Skip to comments.Your right to resell your own stuff is in peril
Posted on 10/07/2012 2:48:27 PM PDT by NonValueAdded
CHICAGO (MarketWatch) Tucked into the U.S. Supreme Courts agenda this fall is a little-known case that could upend your ability to resell everything from your grandmothers antique furniture to your iPhone 4.
At issue in Kirtsaeng v. John Wiley & Sons is the first-sale doctrine in copyright law, which allows you to buy and then sell things like electronics, books, artwork and furniture, as well as CDs and DVDs, without getting permission from the copyright holder of those products.
Thats being challenged now for products that are made abroad, and if the Supreme Court upholds an appellate court ruling, it would mean that the copyright holders of anything you own that has been made in China, Japan or Europe, for example, would have to give you permission to sell it.
(Excerpt) Read more at marketwatch.com ...
The case stems from Supap Kirtsaengs college experience. A native of Thailand, Kirtsaeng came to America in 1997 to study at Cornell University. When he discovered that his textbooks, produced by Wiley, were substantially cheaper to buy in Thailand than they were in Ithaca, N.Y., he rallied his Thai relatives to buy the books and ship them to him in the United States.
He then sold them on eBay, making upward of $1.2 million, according to court documents.
Wiley, which admitted that it charged less for books sold abroad than it did in the United States, sued him for copyright infringement. Kirtsaeng countered with the first-sale doctrine.
the article continues
That smacks of something that be solved by an adjustment to pricing strategy than yet another restriction on consumer rights.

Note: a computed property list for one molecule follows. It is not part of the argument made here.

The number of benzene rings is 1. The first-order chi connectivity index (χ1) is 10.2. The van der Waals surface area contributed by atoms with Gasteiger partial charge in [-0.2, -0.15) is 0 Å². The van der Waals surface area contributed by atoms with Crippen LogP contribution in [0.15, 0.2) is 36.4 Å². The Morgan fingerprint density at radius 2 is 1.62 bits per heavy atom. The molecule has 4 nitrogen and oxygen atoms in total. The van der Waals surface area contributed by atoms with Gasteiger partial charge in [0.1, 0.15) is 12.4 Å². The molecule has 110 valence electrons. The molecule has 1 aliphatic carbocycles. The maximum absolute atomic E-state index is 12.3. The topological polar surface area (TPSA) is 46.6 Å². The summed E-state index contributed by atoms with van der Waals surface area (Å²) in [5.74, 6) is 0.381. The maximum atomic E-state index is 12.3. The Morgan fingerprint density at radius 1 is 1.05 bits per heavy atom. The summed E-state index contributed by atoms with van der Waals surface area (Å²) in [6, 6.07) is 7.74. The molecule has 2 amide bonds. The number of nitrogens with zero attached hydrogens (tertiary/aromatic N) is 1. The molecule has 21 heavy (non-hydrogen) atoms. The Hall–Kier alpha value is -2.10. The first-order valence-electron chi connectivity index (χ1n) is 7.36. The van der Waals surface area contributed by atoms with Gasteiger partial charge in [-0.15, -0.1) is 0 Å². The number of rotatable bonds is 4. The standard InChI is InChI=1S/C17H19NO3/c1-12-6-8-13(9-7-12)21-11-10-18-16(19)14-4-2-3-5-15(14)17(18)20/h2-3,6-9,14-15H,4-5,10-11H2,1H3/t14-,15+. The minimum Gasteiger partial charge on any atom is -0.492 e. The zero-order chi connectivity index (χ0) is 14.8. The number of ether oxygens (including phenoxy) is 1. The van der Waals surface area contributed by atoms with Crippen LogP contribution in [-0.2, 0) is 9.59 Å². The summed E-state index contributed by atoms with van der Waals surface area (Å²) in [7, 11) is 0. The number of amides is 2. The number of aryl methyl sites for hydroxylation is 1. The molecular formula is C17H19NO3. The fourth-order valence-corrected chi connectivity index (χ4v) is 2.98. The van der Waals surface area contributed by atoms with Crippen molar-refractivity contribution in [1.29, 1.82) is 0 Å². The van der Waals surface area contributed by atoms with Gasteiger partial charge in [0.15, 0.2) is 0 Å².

The stage is being set for the anti-crist faster than I expected....Revelation states there will be no buying or selling unless you have the mark of the beast....now the SC has such a law heading their way....
“You didn’t make that” PING
Interesting. I’m all in favor of intellectual property laws...up to a point. The problem is that we have now skewed it in such a way that we have actually restricted distribution.
I just got an uncomfortable ‘chill’ from that...
Like overly restrictive state gun laws, this will just create a huge black market.
“John Marshall has made his decision, now let him enforce it!” ~President Andrew Jackson
“He then sold them on eBay, making upward of $1.2 million”
Sounds like the real issue is the dividing line between personal vs business purchases. He wasn’t buying individual books for his own use and then reselling them, he was buying by the case with the intent to immediately resell for profit.
I don’t like differentiating between personal and business purchase & resale, but our system does rely on there being a difference.
All other commercial activity is strictly verboten.
Sounds like Wiley and Sons wants to engage in price-fixing.
The lawsuit sounds like conspiracy in restraint of trade.
LOL. Arbitrage in the college textbook industry. I think Kirtsaeng is a future currency trader.
They intend to control and track everything. This is freedom, didn’t you know?
Maybe too, a problem with importing goods without the proper permits or fees.
Here in Ga. scrap metal dealers are now asking for
photo ID. in order to buy YOUR scrap.
“When he discovered that his textbooks, produced by Wiley, were substantially cheaper to buy in Thailand than they were in Ithaca, N.Y., he rallied his Thai relatives to buy the books and ship them to him in the United States.
He then sold them on eBay, making upward of $1.2 million, according to court documents.”
Asians may be renowned for studying hard — but, I would wager that only a tiny minority spend $1.2 million on textbooks.
For which he should have had a business license and pay taxes on his profits.
At least that is what I as a retailer must do.